From an article by Sam Stein on The Huffington Post:
The biggest problem facing Mississippi in the wake of a massive oil spill in the Gulf isn't tarred beaches or ecological waste, the state's governor Haley Barbour said on Sunday. It's the national press corps, which, he asserted, is inflating the disaster's current impact and, as a result, decimating the state's tourism industry.You look at these comments and wonder if this is what they truly believe, then why are they attacking the president for allegedly doing not enough? Also, Barbour stated that "250,000 to 750,000 barrels of oil seep into the Gulf of Mexico" each year. According to the US government, estimations are that up to 25,000 barrels of oil per day could be spilling out into the Gulf of Mexico. It has been almost 50 days since the explosion that caused this massive oil leakage, equating to 1,250,000 barrels of oil - more then what Governor Barbour states is the natural amount of oil that ends up in the oceans each year due to natural causes. Does Barbour, in his infinite wisdom, realize by his own admission, that more oil then what he believes is the natural annual limit has been poured into the ocean in almost 1/6th the time? I bet Barbour will be using his same fuzzy math come time for reelection...
In an appearance on Fox News Sunday, the Mississippi Republican veered as close as any elected politician could to insisting that the biggest oil spill in the history of this country had been overblown -- at least when it comes to his state.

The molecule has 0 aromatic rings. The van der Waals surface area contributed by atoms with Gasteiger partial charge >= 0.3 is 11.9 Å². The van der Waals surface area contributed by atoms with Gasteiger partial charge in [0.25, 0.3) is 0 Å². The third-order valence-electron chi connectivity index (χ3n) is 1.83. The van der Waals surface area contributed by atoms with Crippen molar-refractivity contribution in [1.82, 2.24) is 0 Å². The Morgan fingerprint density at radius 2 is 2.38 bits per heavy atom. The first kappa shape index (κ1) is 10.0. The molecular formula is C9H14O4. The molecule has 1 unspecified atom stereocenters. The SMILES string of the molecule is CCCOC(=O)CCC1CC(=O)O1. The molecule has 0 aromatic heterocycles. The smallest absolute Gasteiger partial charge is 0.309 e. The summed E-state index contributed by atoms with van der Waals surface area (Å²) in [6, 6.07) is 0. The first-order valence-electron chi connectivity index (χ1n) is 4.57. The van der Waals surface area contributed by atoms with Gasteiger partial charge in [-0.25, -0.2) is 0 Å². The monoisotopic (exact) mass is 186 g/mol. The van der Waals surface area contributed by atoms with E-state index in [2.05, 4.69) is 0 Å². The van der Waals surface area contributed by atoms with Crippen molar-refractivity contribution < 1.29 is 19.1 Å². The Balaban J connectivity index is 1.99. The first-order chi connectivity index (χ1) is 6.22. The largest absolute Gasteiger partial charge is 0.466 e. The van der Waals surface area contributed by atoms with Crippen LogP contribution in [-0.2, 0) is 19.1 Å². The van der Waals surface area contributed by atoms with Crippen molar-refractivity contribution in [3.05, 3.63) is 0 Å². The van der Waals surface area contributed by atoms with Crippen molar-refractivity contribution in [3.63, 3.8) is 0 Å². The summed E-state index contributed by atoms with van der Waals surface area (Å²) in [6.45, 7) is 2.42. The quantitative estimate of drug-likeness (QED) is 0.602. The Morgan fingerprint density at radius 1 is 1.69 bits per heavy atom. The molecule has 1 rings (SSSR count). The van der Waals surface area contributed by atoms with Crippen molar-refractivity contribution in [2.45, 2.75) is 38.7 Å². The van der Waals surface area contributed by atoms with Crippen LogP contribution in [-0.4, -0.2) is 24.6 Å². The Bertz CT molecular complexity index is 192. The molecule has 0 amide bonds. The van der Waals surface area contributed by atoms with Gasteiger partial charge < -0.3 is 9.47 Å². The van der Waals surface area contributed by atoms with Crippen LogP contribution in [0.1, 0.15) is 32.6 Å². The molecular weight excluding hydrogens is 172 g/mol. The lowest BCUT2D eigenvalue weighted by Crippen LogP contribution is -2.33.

"The truth is," he said, "we have had virtually no oil. If you were on the Mississippi Gulf coast anytime in the last 48 days you didn't see any oil at all. We have had a few tar balls but we have had tar balls every year, as a natural product of the Gulf of Mexico. 250,000 to 750,000 barrels of oil seep into the Gulf of Mexico through the floor every year. So, tar balls are no big deal. In fact, I read that Pensacola or the Florida beaches when they have tar balls yesterday didn't even close. They just sent people out to pick them up and throw them in the bag."
"The biggest negative impact for us has been the news coverage," Barbour added. "There has been no distinction between Grand Isle and Venice and all the places in Louisiana that we feel so terrible for that have had oil washing up on them. But to the average viewer [of] this show thinks that the whole coast from Florida to Texas is ankle-deep in oil. And of course, it's very, very bad for our tourist season. That is the real economic damage. Our first closure of fisheries in Mississippi waters came just earlier this week after about 45 days. So it may be hard for the viewer to understand, but the worst thing for us has been how our tourist season has been hurt by the misperception of what is going on down here. The Mississippi gulf coast is beautiful. As I tell people, the coast is clear. Come on down!"